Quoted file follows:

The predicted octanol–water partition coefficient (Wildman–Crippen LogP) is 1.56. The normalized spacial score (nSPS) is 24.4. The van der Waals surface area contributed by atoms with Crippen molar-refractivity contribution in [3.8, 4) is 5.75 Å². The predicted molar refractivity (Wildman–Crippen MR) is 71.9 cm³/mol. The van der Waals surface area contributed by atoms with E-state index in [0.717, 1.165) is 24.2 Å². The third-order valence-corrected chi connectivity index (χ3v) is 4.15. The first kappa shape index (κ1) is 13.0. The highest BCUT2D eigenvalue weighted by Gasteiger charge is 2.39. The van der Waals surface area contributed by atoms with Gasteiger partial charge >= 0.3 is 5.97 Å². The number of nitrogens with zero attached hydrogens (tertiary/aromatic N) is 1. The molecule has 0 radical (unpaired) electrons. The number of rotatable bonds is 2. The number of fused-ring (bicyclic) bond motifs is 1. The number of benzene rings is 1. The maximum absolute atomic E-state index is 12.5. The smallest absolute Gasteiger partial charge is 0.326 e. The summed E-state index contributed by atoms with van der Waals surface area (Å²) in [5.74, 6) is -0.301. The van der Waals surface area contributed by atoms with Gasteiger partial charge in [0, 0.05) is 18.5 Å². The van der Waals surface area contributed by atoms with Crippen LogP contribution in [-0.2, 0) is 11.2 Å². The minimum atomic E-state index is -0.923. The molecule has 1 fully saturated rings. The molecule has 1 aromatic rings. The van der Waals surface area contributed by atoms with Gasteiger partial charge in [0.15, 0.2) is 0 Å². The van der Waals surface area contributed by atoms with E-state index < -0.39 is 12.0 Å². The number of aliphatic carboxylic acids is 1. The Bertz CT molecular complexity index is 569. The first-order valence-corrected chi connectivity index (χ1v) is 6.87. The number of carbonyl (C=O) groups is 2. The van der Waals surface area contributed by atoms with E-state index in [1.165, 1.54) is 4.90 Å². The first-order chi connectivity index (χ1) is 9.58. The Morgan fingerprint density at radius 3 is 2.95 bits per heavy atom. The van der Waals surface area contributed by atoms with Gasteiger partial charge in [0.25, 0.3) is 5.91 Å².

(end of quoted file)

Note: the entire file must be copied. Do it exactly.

The predicted octanol–water partition coefficient (Wildman–Crippen LogP) is 1.56. The normalized spacial score (nSPS) is 24.4. The van der Waals surface area contributed by atoms with Crippen molar-refractivity contribution in [3.8, 4) is 5.75 Å². The predicted molar refractivity (Wildman–Crippen MR) is 71.9 cm³/mol. The van der Waals surface area contributed by atoms with E-state index in [0.717, 1.165) is 24.2 Å². The third-order valence-corrected chi connectivity index (χ3v) is 4.15. The first kappa shape index (κ1) is 13.0. The highest BCUT2D eigenvalue weighted by Gasteiger charge is 2.39. The van der Waals surface area contributed by atoms with Gasteiger partial charge >= 0.3 is 5.97 Å². The number of nitrogens with zero attached hydrogens (tertiary/aromatic N) is 1. The molecule has 0 radical (unpaired) electrons. The number of rotatable bonds is 2. The number of fused-ring (bicyclic) bond motifs is 1. The number of benzene rings is 1. The maximum absolute atomic E-state index is 12.5. The smallest absolute Gasteiger partial charge is 0.326 e. The summed E-state index contributed by atoms with van der Waals surface area (Å²) in [5.74, 6) is -0.301. The van der Waals surface area contributed by atoms with Gasteiger partial charge in [0, 0.05) is 18.5 Å². The van der Waals surface area contributed by atoms with Crippen LogP contribution in [-0.2, 0) is 11.2 Å². The minimum atomic E-state index is -0.923. The molecule has 1 fully saturated rings. The molecule has 1 aromatic rings. The van der Waals surface area contributed by atoms with Gasteiger partial charge in [0.15, 0.2) is 0 Å². The van der Waals surface area contributed by atoms with E-state index < -0.39 is 12.0 Å². The number of aliphatic carboxylic acids is 1. The Bertz CT molecular complexity index is 569. The first-order valence-corrected chi connectivity index (χ1v) is 6.87. The number of carbonyl (C=O) groups is 2. The van der Waals surface area contributed by atoms with E-state index in [1.165, 1.54) is 4.90 Å². The first-order chi connectivity index (χ1) is 9.58. The Morgan fingerprint density at radius 3 is 2.95 bits per heavy atom. The van der Waals surface area contributed by atoms with Gasteiger partial charge in [0.25, 0.3) is 5.91 Å².